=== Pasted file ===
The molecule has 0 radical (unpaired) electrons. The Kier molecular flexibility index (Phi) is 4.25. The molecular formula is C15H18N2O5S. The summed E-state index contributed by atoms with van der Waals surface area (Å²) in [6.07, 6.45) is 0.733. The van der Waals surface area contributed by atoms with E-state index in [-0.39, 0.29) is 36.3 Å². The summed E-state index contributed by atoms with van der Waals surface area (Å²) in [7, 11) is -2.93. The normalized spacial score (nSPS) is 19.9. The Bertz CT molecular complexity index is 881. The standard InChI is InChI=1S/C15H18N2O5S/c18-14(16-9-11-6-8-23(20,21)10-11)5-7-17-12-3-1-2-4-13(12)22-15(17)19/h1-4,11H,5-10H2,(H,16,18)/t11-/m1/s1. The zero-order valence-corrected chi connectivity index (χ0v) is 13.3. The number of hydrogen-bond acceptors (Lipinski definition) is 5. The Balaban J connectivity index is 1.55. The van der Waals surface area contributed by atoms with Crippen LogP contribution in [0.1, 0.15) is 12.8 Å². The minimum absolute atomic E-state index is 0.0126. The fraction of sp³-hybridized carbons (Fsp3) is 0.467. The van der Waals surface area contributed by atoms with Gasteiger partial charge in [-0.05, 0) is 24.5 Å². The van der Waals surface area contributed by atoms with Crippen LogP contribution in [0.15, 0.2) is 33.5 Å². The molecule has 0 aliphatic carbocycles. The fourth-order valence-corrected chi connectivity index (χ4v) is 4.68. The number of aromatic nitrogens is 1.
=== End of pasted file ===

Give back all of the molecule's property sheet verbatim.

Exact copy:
The molecule has 0 radical (unpaired) electrons. The Kier molecular flexibility index (Phi) is 4.25. The molecular formula is C15H18N2O5S. The summed E-state index contributed by atoms with van der Waals surface area (Å²) in [6.07, 6.45) is 0.733. The van der Waals surface area contributed by atoms with E-state index in [-0.39, 0.29) is 36.3 Å². The summed E-state index contributed by atoms with van der Waals surface area (Å²) in [7, 11) is -2.93. The normalized spacial score (nSPS) is 19.9. The Bertz CT molecular complexity index is 881. The standard InChI is InChI=1S/C15H18N2O5S/c18-14(16-9-11-6-8-23(20,21)10-11)5-7-17-12-3-1-2-4-13(12)22-15(17)19/h1-4,11H,5-10H2,(H,16,18)/t11-/m1/s1. The zero-order valence-corrected chi connectivity index (χ0v) is 13.3. The number of hydrogen-bond acceptors (Lipinski definition) is 5. The Balaban J connectivity index is 1.55. The van der Waals surface area contributed by atoms with Crippen LogP contribution in [0.1, 0.15) is 12.8 Å². The minimum absolute atomic E-state index is 0.0126. The fraction of sp³-hybridized carbons (Fsp3) is 0.467. The van der Waals surface area contributed by atoms with Gasteiger partial charge in [-0.05, 0) is 24.5 Å². The van der Waals surface area contributed by atoms with Crippen LogP contribution in [0.15, 0.2) is 33.5 Å². The molecule has 0 aliphatic carbocycles. The fourth-order valence-corrected chi connectivity index (χ4v) is 4.68. The number of aromatic nitrogens is 1.